– bobuhito
    Sep 10, 2023 at 14:32
  • When you mentioned bananas and potatoes I had a funny feeling already, but I was glad you didn't mention onions because that would have completed the trifecta. But here we are! If you Google "foods you're not supposed to store together", most of the results discuss ethylene producers such as bananas, and the top result suggests keeping onions away from potatoes. Not saying any of this is obvious if you don't specifically search for it, but it does seem that you have found yourself in the unfortunate position of having happened to bring together some of the most problematic foods there are!
    – matt_rule
    Sep 10, 2023 at 18:10
  • Costco does place the onions and potatoes along side each other, by the way. But, let me say again, whatever that "ethylene-multiplier" effect is, I think bacteria is also needed to cause this mush.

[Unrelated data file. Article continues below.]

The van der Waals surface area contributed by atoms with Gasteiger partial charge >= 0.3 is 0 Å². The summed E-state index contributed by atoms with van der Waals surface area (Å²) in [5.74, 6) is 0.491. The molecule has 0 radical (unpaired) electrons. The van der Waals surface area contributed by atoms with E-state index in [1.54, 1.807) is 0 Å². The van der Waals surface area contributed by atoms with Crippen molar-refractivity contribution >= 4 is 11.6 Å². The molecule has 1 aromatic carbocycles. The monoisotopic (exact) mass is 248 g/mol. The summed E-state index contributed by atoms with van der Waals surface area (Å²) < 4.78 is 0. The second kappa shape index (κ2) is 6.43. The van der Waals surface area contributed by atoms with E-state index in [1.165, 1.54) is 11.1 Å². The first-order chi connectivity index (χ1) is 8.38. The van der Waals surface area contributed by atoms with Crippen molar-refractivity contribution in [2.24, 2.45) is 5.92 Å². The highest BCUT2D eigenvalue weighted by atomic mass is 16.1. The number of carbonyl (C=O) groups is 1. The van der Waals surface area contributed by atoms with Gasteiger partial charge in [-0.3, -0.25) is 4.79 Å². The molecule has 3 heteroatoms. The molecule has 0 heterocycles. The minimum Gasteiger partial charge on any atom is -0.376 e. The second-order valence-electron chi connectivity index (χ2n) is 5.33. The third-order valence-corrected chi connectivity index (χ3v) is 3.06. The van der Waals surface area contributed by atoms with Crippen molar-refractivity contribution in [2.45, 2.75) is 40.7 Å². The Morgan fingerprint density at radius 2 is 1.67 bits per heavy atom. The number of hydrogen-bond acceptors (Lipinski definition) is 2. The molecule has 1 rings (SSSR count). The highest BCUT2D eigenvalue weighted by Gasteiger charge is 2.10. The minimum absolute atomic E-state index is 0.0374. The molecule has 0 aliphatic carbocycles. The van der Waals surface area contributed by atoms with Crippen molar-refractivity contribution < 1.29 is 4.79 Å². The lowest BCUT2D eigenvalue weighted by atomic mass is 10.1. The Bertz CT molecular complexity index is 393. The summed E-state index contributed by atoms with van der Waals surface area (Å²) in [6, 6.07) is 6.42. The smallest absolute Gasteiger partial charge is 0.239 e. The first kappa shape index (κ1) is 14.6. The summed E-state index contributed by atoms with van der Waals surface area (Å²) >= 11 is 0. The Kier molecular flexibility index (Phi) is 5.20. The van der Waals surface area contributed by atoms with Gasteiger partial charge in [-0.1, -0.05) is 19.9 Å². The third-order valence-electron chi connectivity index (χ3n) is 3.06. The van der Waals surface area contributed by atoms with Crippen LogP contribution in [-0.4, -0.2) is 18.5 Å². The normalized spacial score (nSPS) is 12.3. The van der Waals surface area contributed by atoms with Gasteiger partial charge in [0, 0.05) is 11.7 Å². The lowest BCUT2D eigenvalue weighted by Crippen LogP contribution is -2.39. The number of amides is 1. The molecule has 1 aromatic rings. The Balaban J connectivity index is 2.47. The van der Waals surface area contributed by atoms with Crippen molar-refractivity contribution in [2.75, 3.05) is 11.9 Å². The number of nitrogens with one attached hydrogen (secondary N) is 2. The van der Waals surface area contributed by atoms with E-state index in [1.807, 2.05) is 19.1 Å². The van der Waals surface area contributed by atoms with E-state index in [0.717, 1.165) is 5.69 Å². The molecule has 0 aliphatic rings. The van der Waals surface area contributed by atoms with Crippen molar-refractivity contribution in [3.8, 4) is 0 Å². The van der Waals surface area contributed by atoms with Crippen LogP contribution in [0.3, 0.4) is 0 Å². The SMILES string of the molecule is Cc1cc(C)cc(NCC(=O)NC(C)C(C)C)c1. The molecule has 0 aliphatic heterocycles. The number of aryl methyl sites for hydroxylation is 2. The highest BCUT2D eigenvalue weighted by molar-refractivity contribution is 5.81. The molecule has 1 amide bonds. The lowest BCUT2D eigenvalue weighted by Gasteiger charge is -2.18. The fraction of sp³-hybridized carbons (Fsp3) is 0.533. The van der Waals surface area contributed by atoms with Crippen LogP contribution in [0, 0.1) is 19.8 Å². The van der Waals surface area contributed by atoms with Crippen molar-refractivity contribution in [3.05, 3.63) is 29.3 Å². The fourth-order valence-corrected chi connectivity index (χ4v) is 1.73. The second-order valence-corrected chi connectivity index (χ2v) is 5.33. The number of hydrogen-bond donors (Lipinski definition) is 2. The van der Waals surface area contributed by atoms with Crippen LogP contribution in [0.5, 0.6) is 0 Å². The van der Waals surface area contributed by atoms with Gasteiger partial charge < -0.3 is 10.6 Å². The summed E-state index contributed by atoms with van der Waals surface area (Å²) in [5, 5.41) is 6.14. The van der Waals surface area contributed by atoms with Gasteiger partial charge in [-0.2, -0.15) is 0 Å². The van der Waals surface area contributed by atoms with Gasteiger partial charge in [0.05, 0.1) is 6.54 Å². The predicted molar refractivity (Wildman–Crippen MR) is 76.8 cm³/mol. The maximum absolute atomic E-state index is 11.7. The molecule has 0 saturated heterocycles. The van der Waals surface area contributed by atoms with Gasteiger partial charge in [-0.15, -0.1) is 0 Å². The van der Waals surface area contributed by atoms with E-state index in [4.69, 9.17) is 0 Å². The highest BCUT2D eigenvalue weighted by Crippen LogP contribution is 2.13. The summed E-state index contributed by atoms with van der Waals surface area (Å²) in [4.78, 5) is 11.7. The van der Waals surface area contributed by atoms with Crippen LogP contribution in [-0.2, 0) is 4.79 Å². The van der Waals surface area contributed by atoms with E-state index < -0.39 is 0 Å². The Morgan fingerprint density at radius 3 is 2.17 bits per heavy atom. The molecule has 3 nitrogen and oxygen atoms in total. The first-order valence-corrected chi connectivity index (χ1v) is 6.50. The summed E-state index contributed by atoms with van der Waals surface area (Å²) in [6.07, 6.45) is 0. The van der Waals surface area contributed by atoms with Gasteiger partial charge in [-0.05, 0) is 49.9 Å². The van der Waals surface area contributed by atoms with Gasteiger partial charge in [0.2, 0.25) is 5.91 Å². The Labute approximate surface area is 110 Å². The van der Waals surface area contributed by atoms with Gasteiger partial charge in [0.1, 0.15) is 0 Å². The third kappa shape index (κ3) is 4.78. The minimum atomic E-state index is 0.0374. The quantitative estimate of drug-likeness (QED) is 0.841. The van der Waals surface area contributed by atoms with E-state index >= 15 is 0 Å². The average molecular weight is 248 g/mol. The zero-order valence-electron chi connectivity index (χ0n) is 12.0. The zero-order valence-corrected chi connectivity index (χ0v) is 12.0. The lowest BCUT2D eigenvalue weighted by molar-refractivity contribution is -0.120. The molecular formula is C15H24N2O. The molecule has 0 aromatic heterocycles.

– bobuhito
    Sep 10, 2023 at 18:43
  • @bobuhito onions and bananas will cause the potatoes to sprout, but shouldn't cause rot. Short exposures to ethylene are fine (e.g. car trip home with them both in the same bag) - just don't store them together. Though I should add ripeness can result in faster decay from an infection. The lack of smell from the bananas indicates not the same contaminating organism, as a Pectobacterium infection generally smells quite strong.
    – bob1
    Sep 10, 2023 at 21:05
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I used to buy potatoes and keep them in a plastic bag and found they would sprout and get rotten shortly after. Then my mom said keep them in a paper bag and put them in a dark place. So that’s what I did and they last much longer. They can breathe, and no moisture accumulates. Check them frequently to make sure they’re not starting to sprout or get soft. If so, then break off the sprouts and put them in a refrigerator drawer until ready to cook.